“We’ve seen a drastic decline in revenue,” Casto said during the public comment portion of Thursday’s meeting. “Members are not coming in, raffles are not being sold and revenue is not being generated on a scale that would allow our lodge to keep its doors open or to support the community through financial means.”
Casto noted the Moose has donated about $319,307 to community organizations since 2007 and provided health board members with a list of those groups.
“From this amount, only $1,940 has been given away this quarter,” she said. “This is a direct result of the smoking ban.”
Mike McQueen, who identified himself as a paid member of the Moose, said the freedom to smoke is one of the freedoms that comes along with being a United States citizen.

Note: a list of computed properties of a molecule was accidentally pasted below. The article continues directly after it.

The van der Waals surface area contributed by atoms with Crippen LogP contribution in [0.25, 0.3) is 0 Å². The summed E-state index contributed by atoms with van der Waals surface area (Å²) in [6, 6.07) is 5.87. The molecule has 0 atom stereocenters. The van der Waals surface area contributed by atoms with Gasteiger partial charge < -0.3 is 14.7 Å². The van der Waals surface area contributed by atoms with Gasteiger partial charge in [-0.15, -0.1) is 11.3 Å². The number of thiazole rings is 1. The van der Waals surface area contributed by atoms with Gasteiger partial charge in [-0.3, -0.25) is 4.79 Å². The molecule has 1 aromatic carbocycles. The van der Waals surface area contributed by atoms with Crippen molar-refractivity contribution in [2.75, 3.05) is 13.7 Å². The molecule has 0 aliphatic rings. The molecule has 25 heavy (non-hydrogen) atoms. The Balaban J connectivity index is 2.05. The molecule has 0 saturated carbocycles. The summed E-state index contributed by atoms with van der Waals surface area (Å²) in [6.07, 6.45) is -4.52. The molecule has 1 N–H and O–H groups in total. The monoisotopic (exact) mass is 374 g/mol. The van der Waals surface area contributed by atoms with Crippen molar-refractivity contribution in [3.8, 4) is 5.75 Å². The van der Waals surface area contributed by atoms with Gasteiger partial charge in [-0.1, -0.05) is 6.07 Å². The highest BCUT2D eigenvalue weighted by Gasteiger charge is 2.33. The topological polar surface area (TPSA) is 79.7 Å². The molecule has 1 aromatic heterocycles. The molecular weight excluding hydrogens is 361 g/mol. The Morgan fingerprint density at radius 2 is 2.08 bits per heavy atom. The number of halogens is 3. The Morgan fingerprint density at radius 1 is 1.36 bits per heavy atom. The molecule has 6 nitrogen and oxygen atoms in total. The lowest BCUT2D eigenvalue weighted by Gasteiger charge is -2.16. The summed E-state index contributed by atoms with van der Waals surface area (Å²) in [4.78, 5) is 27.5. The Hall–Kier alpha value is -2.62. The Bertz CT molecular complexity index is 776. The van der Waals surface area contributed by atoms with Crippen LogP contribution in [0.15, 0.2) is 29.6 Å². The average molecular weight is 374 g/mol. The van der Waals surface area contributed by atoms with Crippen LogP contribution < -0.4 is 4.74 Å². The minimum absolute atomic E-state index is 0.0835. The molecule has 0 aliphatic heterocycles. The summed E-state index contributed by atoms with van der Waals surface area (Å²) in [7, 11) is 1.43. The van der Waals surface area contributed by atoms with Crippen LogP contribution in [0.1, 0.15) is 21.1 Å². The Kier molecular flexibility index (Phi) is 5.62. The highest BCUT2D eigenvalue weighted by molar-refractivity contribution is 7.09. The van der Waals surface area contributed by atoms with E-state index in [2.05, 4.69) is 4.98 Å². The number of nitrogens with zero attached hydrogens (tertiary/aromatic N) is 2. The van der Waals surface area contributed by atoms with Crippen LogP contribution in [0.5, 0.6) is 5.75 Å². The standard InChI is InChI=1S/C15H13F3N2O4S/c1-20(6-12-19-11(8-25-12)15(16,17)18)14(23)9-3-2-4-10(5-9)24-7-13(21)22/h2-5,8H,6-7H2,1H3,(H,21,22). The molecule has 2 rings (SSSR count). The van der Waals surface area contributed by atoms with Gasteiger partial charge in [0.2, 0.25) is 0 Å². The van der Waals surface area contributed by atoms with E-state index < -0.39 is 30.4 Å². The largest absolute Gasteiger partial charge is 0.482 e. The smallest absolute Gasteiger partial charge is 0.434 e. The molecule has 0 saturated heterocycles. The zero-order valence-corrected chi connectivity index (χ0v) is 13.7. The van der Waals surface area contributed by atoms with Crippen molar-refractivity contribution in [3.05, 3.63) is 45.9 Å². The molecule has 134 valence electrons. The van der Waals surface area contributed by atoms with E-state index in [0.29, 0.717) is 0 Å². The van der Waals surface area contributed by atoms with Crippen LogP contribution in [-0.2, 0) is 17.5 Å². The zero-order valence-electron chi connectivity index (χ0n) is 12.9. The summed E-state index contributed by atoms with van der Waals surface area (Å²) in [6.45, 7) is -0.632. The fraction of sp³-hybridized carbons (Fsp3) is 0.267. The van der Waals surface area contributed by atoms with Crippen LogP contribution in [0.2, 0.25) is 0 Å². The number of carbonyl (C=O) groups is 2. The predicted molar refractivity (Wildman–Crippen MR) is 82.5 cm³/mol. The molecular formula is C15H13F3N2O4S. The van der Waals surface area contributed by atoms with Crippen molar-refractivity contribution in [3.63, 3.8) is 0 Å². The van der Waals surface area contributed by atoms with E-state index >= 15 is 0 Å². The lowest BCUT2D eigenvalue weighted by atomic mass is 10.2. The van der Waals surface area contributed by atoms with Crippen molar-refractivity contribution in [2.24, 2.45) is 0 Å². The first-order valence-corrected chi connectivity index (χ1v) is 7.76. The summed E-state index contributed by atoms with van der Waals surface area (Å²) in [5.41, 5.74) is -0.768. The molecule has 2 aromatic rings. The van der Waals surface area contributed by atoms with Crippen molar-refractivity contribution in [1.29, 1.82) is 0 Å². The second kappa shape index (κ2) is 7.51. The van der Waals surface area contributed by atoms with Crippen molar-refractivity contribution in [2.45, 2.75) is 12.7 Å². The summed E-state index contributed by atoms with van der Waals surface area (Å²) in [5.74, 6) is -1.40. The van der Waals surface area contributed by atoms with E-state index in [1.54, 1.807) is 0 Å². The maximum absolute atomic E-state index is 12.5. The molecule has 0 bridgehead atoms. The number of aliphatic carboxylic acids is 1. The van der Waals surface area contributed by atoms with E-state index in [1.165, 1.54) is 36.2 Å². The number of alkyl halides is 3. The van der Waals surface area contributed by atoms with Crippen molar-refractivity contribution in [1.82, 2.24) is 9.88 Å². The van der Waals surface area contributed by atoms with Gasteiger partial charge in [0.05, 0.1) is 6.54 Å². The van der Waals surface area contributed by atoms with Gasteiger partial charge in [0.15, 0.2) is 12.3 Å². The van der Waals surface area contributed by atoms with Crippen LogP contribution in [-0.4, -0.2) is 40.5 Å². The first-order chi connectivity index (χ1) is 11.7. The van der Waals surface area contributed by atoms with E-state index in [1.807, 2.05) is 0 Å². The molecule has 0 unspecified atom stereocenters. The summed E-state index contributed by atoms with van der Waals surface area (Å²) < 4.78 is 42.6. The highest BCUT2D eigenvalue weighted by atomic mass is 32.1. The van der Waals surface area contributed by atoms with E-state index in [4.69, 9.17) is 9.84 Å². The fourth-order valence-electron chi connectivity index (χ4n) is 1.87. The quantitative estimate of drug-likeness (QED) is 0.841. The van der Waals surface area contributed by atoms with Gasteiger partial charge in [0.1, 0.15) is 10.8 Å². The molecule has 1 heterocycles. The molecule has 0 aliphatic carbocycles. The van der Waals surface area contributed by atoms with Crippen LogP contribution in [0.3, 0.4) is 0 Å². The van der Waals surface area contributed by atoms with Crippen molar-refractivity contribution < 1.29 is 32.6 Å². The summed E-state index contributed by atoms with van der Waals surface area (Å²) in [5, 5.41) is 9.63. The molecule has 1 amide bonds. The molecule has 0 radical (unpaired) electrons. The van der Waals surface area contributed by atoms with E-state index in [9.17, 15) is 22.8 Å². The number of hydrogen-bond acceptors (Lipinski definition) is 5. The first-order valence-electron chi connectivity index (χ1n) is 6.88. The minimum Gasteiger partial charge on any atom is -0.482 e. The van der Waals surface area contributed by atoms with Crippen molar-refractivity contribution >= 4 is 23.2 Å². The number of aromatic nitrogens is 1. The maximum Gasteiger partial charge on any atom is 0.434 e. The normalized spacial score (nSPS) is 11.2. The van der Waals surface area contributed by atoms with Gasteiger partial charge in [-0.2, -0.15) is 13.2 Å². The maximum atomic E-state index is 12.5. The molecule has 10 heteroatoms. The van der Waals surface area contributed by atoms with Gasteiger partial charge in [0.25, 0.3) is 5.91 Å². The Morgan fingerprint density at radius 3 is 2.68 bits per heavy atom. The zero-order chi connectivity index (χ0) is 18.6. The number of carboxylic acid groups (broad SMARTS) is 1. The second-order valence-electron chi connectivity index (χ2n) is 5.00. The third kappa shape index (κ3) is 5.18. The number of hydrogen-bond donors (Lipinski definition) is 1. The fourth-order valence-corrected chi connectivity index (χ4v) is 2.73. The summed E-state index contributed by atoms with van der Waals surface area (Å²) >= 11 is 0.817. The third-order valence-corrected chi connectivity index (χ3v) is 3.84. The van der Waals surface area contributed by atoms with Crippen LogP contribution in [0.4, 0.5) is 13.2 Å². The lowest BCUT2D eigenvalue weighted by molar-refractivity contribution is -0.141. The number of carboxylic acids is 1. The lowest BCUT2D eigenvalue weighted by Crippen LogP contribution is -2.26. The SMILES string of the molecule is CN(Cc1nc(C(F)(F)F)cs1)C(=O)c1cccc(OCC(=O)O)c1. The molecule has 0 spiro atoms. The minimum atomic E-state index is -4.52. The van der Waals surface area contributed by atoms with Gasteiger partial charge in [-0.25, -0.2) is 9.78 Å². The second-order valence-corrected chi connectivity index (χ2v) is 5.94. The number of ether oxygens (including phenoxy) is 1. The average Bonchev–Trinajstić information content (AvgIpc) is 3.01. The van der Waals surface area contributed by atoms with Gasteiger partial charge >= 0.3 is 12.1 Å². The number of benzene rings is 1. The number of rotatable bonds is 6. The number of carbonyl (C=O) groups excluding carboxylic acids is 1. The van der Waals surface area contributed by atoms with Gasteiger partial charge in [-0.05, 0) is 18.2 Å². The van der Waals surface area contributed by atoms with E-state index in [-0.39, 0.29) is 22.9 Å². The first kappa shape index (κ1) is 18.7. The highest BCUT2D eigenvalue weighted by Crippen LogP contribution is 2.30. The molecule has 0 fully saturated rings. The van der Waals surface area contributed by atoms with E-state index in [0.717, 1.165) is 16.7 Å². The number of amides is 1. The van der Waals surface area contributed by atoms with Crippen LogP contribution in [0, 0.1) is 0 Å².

“Eighty percent of the people in the Moose Lodge smoke,” McQueen said. “That’s why we go. It’s a place we can go to enjoy an adult beverage, smoke a cigarette if we like and have adult company. If you implement this bad, the doors will close, and we’ll just be another victim of the laws of the state.”
VFW Post 3663 commander Larry Brown said the VFW would also be forced to close its doors if the smoking ban was passed.
“If people are wanting to know why we can’t do military funerals anymore, I’ll tell them to contact the health department,” Brown said. Brown claimed a 2003 W.Va. Supreme Court of Appeals ruling set a legal precedent exempting private organizations and bingo halls from no smoking regulations.
However, Christina Mickey with the Coalition for a Tobacco Free W.Va., claimed that precedent no longer stands.